While some of the grounds have a four-year statute of limitation associated with obtaining an annulment, it’s important to understand when it begins running.
The grounds of force and incurable physical incapacity are time barred by a four-year statute of limitations that begins running from the date of the marriage. If one of the parties was under 18 years of age, a four-year statute of limitations is also applied, but commences on the date the underage party turns 18. In cases involving fraud, the spouse seeking the annulment has four years to file from the date the deception was discovered.
There are no time frames for filing for an annulment based on the ground of “unsound mind” — it can be done at any time prior to the death of the party with the mental incapacity. An existing prior marriage can also be annulled at any time during which both spouses in the current marriage are still living.
The California Annulment Process
The annulment process is similar to that involved in divorce. In order to obtain an annulment in California, a spouse must first file a “Petition for Annulment” with the court in the appropriate county. It is important to keep in mind the applicable time frame to commence an action for an annulment, as discussed above.
An annulment petition includes background information about the:
- Spouses’ marriage
- Reason(s) for the annulment
- Proposed terms for the annulment
In some cases, the court may be able to grant a divorce if the requirements for granting an annulment have not been met.
After filing a Petition for Annulment with the appropriate court, the filing spouse has 30 days from the date of filing to notify the other spouse of the petition and formally serve him or her. The other spouse then has 30 days from the time of receipt to file an answer or response to the petition. Assuming the annulment is uncontested, a court hearing will be set and the judge will issue an annulment decree. A marriage is not annulled until the decree has been entered by the court.
If the non-aggrieved spouse objects to the annulment for reasons such as property division or spousal support, the issues can become more complicated. In these instances, a hearing or trial may be held to address whether there is a solid legal basis to annul the marriage.
Annulment vs. Divorce: The Pros and Cons
Since an annulment has the effect of making it as though the marriage never took place, it’s important to consider whether annulling your marriage could have specific consequences for your situation. Divorced spouses have certain rights that those who have their marriage annulled do not, since an annulment determines a marriage was never valid from the outset.
With limited exceptions, spousal maintenance, community property rights, pension benefits, and other legal rights of divorced spouses are generally not applicable when a marriage is annulled. Depending on the facts of your case, this may be an advantage to obtaining an annulment, rather than a divorce. In addition, any prenup executed in contemplation of divorce could be invalidated.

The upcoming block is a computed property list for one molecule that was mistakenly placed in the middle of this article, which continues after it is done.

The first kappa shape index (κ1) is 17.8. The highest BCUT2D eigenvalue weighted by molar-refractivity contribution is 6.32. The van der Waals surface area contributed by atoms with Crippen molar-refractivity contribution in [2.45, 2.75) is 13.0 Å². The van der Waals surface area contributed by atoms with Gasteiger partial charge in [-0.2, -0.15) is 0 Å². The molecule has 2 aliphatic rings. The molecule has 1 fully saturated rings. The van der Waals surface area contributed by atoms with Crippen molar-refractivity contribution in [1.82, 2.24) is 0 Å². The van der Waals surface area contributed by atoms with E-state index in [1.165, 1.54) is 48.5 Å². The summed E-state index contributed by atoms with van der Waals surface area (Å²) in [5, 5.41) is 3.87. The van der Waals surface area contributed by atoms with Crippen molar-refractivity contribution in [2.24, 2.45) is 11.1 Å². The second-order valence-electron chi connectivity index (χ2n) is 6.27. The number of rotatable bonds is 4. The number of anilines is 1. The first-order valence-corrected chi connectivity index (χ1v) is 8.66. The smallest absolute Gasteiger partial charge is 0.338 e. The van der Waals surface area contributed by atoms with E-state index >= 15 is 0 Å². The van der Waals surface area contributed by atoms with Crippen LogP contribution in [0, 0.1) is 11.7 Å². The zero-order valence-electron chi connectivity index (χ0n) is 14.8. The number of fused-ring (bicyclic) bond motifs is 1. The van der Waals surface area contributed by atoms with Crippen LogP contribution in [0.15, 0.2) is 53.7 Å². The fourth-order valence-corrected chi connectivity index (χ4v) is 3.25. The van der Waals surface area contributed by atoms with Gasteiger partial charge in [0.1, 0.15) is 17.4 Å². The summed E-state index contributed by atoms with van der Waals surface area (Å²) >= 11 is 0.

The overall costs associated with ending a marriage by annulment versus divorce should also be considered. Getting an annulment can be a cost-effective way to end a marriage since there aren’t as many legal issues that must be resolved as in a divorce. But if the grounds on which you’re seeking an annulment would be difficult to prove or are contested, litigation costs, investigator fees, and expert witness expenses can quickly add up.
Since there’s no proof of fault required, a divorce based on irreconcilable differences may be more economical than going through the annulment process in certain instances — particularly if you and your spouse have already agreed on child custody arrangements, support payments, and property distribution.
Significantly, the annulment process doesn’t have the same six-month minimum residency requirement or waiting period that must be satisfied to get a divorce. Unlike in a divorce, a party can terminate their marriage by an annulment immediately.
The Effects of an Annulment on Paternity
Depending on the specific facts of your situation, an annulment could potentially raise issues of paternity. In California there is a strong presumption of paternity even when a marriage is annulled. Under the Uniform Parentage Act, paternity is presumed of children born during a marriage or within 300 days of it being terminated by divorce or annulment.
Just as in a divorce case, child custody, visitation and support would need to be determined if a marriage is ended by an annulment.
Contact a Fresno Divorce and Family Law Attorney
The decision to end a marriage is never an easy one — whether by divorce or annulment. An experienced California divorce attorney can explain the legal consequences of each to help you determine whether seeking an annulment or going through the divorce process is the best option for your situation. The Law Offices of Rick D. Banks has more than 20 years of experience helping clients throughout Fresno and the surrounding area obtain their goals and move forward. To schedule a no obligation consultation, call (559) 272-8359.